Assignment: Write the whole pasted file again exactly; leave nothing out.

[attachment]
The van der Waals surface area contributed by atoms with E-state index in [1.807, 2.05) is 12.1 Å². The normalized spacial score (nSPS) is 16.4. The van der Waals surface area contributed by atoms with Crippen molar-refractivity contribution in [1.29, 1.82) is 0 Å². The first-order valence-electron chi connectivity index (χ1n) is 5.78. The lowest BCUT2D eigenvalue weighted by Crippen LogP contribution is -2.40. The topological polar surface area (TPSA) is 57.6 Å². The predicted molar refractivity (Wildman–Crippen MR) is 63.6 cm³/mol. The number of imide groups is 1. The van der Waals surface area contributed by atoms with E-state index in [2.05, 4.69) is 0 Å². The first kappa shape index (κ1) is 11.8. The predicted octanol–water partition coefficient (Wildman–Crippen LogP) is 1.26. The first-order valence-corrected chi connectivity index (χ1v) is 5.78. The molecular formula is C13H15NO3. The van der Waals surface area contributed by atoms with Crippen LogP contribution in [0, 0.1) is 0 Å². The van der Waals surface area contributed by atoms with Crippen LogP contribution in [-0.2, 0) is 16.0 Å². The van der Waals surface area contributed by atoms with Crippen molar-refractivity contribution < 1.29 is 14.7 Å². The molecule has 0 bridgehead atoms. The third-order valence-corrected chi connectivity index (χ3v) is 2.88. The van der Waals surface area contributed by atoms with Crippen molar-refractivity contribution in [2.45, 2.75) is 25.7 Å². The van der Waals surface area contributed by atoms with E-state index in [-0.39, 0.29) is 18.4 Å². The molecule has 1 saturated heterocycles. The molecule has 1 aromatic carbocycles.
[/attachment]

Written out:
The van der Waals surface area contributed by atoms with E-state index in [1.807, 2.05) is 12.1 Å². The normalized spacial score (nSPS) is 16.4. The van der Waals surface area contributed by atoms with Crippen molar-refractivity contribution in [1.29, 1.82) is 0 Å². The first-order valence-electron chi connectivity index (χ1n) is 5.78. The lowest BCUT2D eigenvalue weighted by Crippen LogP contribution is -2.40. The topological polar surface area (TPSA) is 57.6 Å². The predicted molar refractivity (Wildman–Crippen MR) is 63.6 cm³/mol. The number of imide groups is 1. The van der Waals surface area contributed by atoms with E-state index in [2.05, 4.69) is 0 Å². The first kappa shape index (κ1) is 11.8. The predicted octanol–water partition coefficient (Wildman–Crippen LogP) is 1.26. The first-order valence-corrected chi connectivity index (χ1v) is 5.78. The molecular formula is C13H15NO3. The van der Waals surface area contributed by atoms with Crippen LogP contribution in [0, 0.1) is 0 Å². The van der Waals surface area contributed by atoms with Crippen LogP contribution in [-0.2, 0) is 16.0 Å². The van der Waals surface area contributed by atoms with Crippen molar-refractivity contribution < 1.29 is 14.7 Å². The molecule has 0 bridgehead atoms. The third-order valence-corrected chi connectivity index (χ3v) is 2.88. The van der Waals surface area contributed by atoms with Crippen molar-refractivity contribution in [2.45, 2.75) is 25.7 Å². The van der Waals surface area contributed by atoms with E-state index in [-0.39, 0.29) is 18.4 Å². The molecule has 1 saturated heterocycles. The molecule has 1 aromatic carbocycles.